After a rather late work schedule change, Mariusz has played his last two Heidenfeld games on his own, and in between the rest of the team playing their games. Last night, he started our round 5 tie against Rathmines B with his first defeat of the season (though he reckons he had a draw), while last Thursday, he rounded off a 6-2 win for the club against Phibsboro with victory over Colm Fitzpatrick. Mariusz was rather pleased with the win, describing it afterwards as one of his best ever wins – and here it is.
Colm Fitzpatrick (1625) v Mariusz Lokasto (1561); Heidenfeld Trophy vs Phibsboro; 20/11/2014
Notes by Mariusz Lokasto (except where stated)
C21 Danish Gambit, Soerensen defense
1.e4 e5 2. d4 exd4 3.c3 d5 4.exd5 Qxd5 5.cxd4
At this stage of this tricky gambit, with my queen awkwardly placed, I knew I had to try to develop my pieces, as much as possible, the way that also threatens my opponent’s pieces to gain a tempo. So, it would be me who would determine the character of the position.
5. … Nc6 6.Nf3 Bg4 7.Be2 Nf6 8.Nc3 Qd7
Probably the best square for the Black queen as it is not exposed to any attack, also allows me to play Rd8, or 0-0-0 and the queen is also defending the light squared bishop.
9.0-0 Be7 10. Be3 0-0 11. Qb3
This move looked very weak for me when it was played. I could have ignored the threat of Qxb7, and simply develop/mobilise my pieces, but I decided to harass the queen. So it went.
11. … Na5 12.Qc2 Bf5! 13. Qd2 Bb4
As you can see my opponent was forced to play three consecutive moves with his queen, which can’t be good in such an early stage of the game. At this time I used an hour, and my opponent just 10 minutes of his time allowance, but it looks like I’m getting a nice position, and also found a nice trick that I can execute soon.
14.Ne5 Qe6 15.Rc1 Ne4
Rc1 was probably a mistake as it allowed me to play my nice trick. I was also contemplating Nd5, but my preferred move proved to be more useful.
Qe1 was better as now the rook on c1 has no good squares to hide.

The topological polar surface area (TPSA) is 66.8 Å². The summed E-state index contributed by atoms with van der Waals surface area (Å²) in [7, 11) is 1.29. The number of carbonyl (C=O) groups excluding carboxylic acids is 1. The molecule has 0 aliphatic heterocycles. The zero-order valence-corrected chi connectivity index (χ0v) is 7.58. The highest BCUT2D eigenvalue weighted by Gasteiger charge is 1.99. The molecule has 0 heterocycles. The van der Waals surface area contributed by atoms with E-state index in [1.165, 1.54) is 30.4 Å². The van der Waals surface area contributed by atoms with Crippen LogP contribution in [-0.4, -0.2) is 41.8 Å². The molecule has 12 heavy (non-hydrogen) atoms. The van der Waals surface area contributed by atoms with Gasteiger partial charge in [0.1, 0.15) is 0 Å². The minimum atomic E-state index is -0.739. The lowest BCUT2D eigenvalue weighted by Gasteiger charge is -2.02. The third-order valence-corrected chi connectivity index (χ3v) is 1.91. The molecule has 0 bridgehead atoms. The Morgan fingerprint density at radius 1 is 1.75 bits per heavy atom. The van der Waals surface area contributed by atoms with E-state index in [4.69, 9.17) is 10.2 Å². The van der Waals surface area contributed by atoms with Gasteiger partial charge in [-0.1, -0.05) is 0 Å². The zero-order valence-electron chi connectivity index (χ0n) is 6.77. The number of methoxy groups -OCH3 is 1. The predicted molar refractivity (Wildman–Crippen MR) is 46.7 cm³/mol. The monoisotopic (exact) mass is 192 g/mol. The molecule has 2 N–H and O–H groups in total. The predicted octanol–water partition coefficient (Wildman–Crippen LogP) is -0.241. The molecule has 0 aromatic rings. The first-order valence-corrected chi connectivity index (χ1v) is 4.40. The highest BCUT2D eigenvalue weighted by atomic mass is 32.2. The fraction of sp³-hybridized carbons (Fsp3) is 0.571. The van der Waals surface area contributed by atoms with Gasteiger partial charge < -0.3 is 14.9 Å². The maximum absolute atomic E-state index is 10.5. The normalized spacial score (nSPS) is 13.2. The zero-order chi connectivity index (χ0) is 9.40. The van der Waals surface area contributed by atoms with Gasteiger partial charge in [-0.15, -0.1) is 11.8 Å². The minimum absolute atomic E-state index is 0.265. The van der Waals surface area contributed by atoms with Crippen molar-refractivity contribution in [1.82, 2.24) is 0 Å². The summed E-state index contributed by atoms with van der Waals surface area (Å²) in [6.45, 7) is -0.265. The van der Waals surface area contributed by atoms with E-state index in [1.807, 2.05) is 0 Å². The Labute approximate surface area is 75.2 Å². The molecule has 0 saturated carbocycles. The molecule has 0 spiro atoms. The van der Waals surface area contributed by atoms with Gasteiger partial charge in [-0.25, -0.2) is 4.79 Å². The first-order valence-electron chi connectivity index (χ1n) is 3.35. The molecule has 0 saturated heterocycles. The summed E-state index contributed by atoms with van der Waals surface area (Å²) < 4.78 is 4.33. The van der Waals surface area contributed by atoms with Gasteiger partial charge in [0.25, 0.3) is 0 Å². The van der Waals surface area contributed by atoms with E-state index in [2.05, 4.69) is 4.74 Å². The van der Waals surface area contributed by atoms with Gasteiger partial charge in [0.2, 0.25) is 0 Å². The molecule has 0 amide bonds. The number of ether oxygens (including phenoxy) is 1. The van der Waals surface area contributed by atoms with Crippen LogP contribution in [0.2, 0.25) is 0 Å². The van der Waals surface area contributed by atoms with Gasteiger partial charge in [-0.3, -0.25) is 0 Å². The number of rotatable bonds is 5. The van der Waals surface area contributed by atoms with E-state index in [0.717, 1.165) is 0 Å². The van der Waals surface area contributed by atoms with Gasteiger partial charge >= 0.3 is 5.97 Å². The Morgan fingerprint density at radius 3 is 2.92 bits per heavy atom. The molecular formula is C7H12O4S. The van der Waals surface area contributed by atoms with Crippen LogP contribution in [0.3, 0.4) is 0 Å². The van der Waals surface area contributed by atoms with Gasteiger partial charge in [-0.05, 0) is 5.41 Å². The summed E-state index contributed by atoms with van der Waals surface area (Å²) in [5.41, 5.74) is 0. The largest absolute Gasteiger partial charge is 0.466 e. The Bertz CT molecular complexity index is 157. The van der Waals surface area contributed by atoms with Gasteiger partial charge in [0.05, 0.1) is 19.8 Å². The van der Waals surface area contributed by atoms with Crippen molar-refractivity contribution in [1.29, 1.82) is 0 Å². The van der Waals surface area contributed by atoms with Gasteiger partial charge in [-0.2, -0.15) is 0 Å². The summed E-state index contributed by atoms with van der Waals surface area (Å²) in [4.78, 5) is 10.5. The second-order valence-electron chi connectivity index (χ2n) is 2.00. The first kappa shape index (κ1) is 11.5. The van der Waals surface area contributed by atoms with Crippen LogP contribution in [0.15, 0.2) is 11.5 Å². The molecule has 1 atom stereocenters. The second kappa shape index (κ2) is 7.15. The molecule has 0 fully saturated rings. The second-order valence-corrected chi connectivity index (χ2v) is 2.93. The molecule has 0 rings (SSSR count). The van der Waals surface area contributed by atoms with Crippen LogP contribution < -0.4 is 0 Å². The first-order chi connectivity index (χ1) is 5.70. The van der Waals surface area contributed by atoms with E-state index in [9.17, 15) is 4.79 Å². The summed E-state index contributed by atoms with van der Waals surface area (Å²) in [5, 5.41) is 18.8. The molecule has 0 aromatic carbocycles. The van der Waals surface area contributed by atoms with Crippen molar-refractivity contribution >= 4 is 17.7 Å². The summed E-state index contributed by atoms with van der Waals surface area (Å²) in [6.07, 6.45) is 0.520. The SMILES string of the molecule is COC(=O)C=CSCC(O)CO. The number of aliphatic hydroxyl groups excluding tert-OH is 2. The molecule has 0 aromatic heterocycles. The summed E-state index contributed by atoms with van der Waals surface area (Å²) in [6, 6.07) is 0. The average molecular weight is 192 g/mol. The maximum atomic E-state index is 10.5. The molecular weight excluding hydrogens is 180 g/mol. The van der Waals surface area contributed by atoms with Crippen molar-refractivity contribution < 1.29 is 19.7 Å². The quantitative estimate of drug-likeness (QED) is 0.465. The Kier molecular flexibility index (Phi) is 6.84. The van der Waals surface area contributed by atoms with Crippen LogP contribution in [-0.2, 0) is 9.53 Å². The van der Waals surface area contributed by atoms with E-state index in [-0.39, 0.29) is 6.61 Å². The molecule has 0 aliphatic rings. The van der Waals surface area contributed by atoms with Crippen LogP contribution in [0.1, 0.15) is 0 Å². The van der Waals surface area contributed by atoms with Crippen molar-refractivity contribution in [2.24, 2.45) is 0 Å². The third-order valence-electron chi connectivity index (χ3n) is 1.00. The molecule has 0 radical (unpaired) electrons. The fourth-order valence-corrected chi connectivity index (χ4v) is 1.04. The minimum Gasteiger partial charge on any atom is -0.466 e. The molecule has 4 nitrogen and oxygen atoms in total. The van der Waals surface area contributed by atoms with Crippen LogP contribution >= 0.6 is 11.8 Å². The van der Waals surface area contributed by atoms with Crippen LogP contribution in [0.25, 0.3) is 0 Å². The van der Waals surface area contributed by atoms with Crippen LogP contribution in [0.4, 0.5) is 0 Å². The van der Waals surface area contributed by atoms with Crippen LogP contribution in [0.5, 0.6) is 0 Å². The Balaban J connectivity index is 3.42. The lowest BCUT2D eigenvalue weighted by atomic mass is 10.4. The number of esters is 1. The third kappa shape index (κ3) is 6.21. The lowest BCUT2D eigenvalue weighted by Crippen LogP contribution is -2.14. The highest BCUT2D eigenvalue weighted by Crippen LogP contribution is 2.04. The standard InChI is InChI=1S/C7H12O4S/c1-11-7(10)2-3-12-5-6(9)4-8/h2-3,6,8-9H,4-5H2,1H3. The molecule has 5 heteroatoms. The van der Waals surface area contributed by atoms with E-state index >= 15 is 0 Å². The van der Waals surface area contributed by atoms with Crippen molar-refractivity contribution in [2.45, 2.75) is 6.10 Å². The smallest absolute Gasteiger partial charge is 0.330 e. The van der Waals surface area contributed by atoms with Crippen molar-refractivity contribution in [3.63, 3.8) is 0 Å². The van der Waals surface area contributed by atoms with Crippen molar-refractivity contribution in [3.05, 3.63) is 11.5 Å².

16. … Nxc3 17.bxc3 Ba3! (D) 18.g4?!
I saw this move before, but was still surprised that my opponent was so desperate to keep the material in balance that he decided to expose his king. Very cheeky indeed!
18. … Be4 19.f3 Bxc1!
I’m the exchange up, but is it all over yet? Don’t think so.
Now, thanks to 19. f3 white can’t simply take the bishop on e4, because I can take on e3 with a check!
20. Qxc1 Qxa2!
20. … f6 was probably stronger, but I didn’t like the idea of having a queen and a king on the same diagonal especially that my opponent still had a light squared bishop.
21.Bd1 Bd5!? (D)
This is the only square that allows me to keep my bishop; however I allow my opponent to trap my queen. Is it really the case? The next 10 moves or so are a superb sequence of play keeping me in the game. It’s also worth mentioning that at that stage I only had less than half an hour left on my clock, my opponent had over 90 minutes, so he was trying to put me under pressure speed the game up, and make me blunder.
22.Rf2! Nb3 23. Rxa2 Nxc1 24.Ra5! Bb3! 25.Bxb3 Nxb3 26.Ra3! (D)
Kevin – the queen hasn’t been lost – but now the knight is!
26. … f6! 27.Nd3 Rfe8! 28.Kf2 c5!
Kevin – with the point that 29. RxN is met by 29. … c4, forking rook and knight and getting the material back.
29.dxc5 Rad8! 30.Nb2
White realised that if he decided to play Ke2 to save his knight, and capture my knight on b3, I’d be able to double rooks on e-file, and get his bishop!
30. … Nxc5! 31.Rxa7
So, finally I saved my knight, and I’m heading into a pleasant endgame. But, I still need to focus.
31…Nd3+ 32.Nxd3 Rxd3 33.Bd4 Rd2+ 34.Kg3 Rb2 35.h4
I keep my b pawn, so now it’s time for a decisive tactical blow. Especially that he decided to push his pawns in order to exchange them.
35…Kf7 36.f4 Re6!
This canny move allows to play Ra6 trapping his rook, and then after exchange it gives me a passed a pawn that would decide the game for sure. However, he spotted the threat.
37.Ra8 Rb3! (D)
Another canny trick. Let’s see if he can spot that one too.
This move is actually winning. He touched his king, but then realised that every move with his king is losing, so he resigned. If he stays on the second rank he’s losing his pawns, if he goes back to the third rank he has to say adios to his bishop. Simply Rxd4, and the game is over.
It was a very enjoyable, dynamic game against the opponent who refused to play a dull chess. (Kevin adds – Mariusz says his opponent resigned with a smile, having seemed to have enjoyed the game almost as much as Mariusz!)